At 31, this woman has no hope. She feels as though she has no future because of her past. She is a perfect example of why I am working to end the system of restavek, to give each child the chance at a future; to build a generation that has an opportunity to have hopes and dreams.


This is why I cherish and support the work we are doing at Restavek Freedom. We are not only influencing and mobilizing people all over Haiti about the restavek issue, but we are giving hundreds of children the chance to go to school, to gain an education and a future. We are giving them someone who believes in them and is there for them, even if no one else is. They have someone who was there for them when they needed to talk, who choose to be their voice when they couldn’t speak, and someone who stands up and advocates for them in all circumstances. This is why I truly believe we can end the system of restavek.



image Shinaida Thomas, Restavek Freedom Child Advocate


Wednesday, December 10, 2014 2:47:00 PM

As a child advocate I know how restavek children are treated and the impact the treatment has on...


As a child advocate I know how restavek children are treated and the impact the treatment has on their physical, psychological, and academic progress. This is the reason that, in addition to visiting the children at school, we also make home visits. During these home visits we meet with the host parents to encourage them to treat the children better. Below is just a small glimpse of the impact of these home visits:           


Rosedaline is one of the children in my portfolio who I advocate for. She is a 13 year-old girl who was orphaned and has 3 brothers and 2 sisters. She lives with her aunts in an area of Port-au-Prince called Clercine. She was recruited into the Restavek Freedom Foundation’s Child Advocacy program in 2009. At first she had a lot of difficulties at school. She also had a difficult time expressing her feelings and I think that was what made school so difficult. Rosedaline failed school two years in a row.          


She told me that her aunts give her little academic support. That is most likely one of the reasons Rosedaline did so poorly during the first two years of school. Her aunts did not understand the value of school and the need to support Rosedaline academically and psychologically. However, during a school meeting with all of the host parents at Rosedaline’s school, one of her aunts came up to me and said “I would really appreciate it if you would visit us so that we could talk about how we can help Rosedaline  and treat her better.” I agreed to make this first home visit.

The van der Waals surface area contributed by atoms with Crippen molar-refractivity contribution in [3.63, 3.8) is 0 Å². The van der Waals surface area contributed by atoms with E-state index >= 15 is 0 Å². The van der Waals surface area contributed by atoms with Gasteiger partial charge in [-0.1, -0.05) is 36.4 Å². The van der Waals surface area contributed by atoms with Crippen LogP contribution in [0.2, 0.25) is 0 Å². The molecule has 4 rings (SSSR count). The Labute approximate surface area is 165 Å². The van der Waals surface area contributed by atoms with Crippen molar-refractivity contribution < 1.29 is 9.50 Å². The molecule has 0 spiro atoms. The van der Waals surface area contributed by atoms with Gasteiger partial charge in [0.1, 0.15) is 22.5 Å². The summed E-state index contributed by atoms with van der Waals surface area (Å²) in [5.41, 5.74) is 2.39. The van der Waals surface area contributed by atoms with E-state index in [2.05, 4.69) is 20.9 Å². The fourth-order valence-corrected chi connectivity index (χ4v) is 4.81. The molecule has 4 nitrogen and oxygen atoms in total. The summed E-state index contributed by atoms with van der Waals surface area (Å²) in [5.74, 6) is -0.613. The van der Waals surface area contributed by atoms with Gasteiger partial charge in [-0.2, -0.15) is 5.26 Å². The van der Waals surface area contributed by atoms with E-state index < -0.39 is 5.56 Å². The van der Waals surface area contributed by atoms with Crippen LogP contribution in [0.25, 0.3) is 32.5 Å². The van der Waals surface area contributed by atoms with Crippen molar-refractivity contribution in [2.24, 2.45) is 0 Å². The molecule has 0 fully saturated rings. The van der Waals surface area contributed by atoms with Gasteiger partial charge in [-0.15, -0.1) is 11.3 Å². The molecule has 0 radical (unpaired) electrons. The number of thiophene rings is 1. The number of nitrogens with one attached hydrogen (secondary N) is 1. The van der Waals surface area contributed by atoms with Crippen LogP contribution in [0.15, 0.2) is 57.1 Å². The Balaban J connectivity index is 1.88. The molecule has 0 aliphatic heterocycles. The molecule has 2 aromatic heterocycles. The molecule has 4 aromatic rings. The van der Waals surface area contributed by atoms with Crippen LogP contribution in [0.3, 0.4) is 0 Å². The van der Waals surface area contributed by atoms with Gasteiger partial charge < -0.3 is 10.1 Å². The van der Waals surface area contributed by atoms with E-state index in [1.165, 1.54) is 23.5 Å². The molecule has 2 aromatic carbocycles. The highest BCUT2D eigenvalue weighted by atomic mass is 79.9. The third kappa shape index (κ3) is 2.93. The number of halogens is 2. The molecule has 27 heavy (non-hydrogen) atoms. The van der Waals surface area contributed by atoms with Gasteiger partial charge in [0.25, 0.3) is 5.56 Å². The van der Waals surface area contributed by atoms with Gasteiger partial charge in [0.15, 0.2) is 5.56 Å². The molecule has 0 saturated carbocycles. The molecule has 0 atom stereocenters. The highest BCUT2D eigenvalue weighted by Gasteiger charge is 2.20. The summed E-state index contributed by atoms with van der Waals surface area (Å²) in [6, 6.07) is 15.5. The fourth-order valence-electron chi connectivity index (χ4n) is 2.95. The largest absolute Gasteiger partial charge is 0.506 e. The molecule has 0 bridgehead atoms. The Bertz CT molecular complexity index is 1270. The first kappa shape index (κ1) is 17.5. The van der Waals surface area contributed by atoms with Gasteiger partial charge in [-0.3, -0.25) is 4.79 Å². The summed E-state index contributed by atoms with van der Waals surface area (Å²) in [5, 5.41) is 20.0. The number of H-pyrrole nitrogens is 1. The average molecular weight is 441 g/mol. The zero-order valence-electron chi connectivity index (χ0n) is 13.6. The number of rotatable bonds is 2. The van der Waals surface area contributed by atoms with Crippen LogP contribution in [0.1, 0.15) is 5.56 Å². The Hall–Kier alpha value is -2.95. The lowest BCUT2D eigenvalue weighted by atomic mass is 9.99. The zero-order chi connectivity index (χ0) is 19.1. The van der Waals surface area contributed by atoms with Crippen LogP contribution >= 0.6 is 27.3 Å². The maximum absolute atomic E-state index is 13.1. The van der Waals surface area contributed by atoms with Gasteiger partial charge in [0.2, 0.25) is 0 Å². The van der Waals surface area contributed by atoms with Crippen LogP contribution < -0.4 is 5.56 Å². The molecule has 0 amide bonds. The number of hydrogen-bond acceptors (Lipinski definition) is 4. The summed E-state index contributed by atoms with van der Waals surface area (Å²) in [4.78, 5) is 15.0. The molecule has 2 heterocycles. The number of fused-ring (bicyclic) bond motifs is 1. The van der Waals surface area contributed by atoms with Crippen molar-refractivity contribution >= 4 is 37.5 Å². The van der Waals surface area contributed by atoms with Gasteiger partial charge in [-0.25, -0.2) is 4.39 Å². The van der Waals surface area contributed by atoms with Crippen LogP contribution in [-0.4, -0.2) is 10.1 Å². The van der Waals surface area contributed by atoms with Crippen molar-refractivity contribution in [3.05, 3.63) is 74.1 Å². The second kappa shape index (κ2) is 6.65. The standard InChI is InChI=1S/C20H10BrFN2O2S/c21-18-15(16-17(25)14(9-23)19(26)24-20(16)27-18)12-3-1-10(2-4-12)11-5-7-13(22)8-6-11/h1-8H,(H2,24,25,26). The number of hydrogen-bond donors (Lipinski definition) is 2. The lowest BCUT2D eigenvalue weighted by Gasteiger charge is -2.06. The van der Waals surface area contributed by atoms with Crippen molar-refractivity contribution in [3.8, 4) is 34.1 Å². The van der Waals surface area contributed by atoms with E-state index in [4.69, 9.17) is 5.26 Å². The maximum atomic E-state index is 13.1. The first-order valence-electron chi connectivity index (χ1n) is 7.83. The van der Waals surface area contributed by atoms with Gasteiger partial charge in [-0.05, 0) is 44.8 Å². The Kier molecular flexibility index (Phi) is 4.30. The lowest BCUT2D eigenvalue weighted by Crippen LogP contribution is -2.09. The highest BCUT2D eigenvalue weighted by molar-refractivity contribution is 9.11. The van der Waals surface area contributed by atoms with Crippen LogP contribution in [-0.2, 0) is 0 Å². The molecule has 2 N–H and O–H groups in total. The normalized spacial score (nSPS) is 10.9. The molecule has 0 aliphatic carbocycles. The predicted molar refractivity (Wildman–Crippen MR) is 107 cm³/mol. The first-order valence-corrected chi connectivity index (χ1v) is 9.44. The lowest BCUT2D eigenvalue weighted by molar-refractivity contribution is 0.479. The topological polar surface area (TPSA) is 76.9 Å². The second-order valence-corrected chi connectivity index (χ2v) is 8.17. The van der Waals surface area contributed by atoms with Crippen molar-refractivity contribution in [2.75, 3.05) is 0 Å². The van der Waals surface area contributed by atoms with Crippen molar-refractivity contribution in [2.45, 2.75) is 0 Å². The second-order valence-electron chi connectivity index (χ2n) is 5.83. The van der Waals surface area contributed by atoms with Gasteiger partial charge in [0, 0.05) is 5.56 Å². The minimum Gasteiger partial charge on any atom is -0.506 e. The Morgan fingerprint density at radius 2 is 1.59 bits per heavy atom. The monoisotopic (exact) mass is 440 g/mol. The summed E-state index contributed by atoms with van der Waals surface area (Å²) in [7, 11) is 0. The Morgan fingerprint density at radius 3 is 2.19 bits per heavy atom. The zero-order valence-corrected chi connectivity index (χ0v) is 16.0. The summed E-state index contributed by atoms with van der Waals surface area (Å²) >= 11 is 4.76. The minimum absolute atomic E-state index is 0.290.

This was one of many meeting that I had with Rosedaline’s aunts. We talked about the importance of education, the moral support that they could give her to help her do better in school, and how important it was to the child’s future that they avoid mistreating her. I explained to them that a child’s success is not only dependent on the child’s intelligence or how hard she works, but that the support they receive at home is also a significant factor. One of her aunts in turn responded that she did not know how to support Rosedaline academically but that the home visits and the school meetings had helped her see things differently. The aunt was happy to have been a part of these meetings and she congratulated the RFF Child Advocates for having set up the school meetings and the home visits. The aunt said that she had never really known that the way she treated Rosedaline could be so detrimental to her future. She now understands that children do not just need food and clothes, but love and support as well. I believe this is the problem with many host parents in Haiti—that they do not understand how much the treatment of a child could effect his or her future. 


I am happy to report that despite the difficulties Rosedaline was having when she first started school, she is currently doing well academically. Rosedaline has become much more confident. She is in the 5th grade and will soon be taking the Haitian 6th grade exams to move on to middle school. Lets all wish her luck!    


We are so happy that the home visits with Rosedaline’s aunts were successful!!   


Written By: Samuel Jean-Baptiste, Child Advocate


Monday, November 24, 2014 4:26:17 PM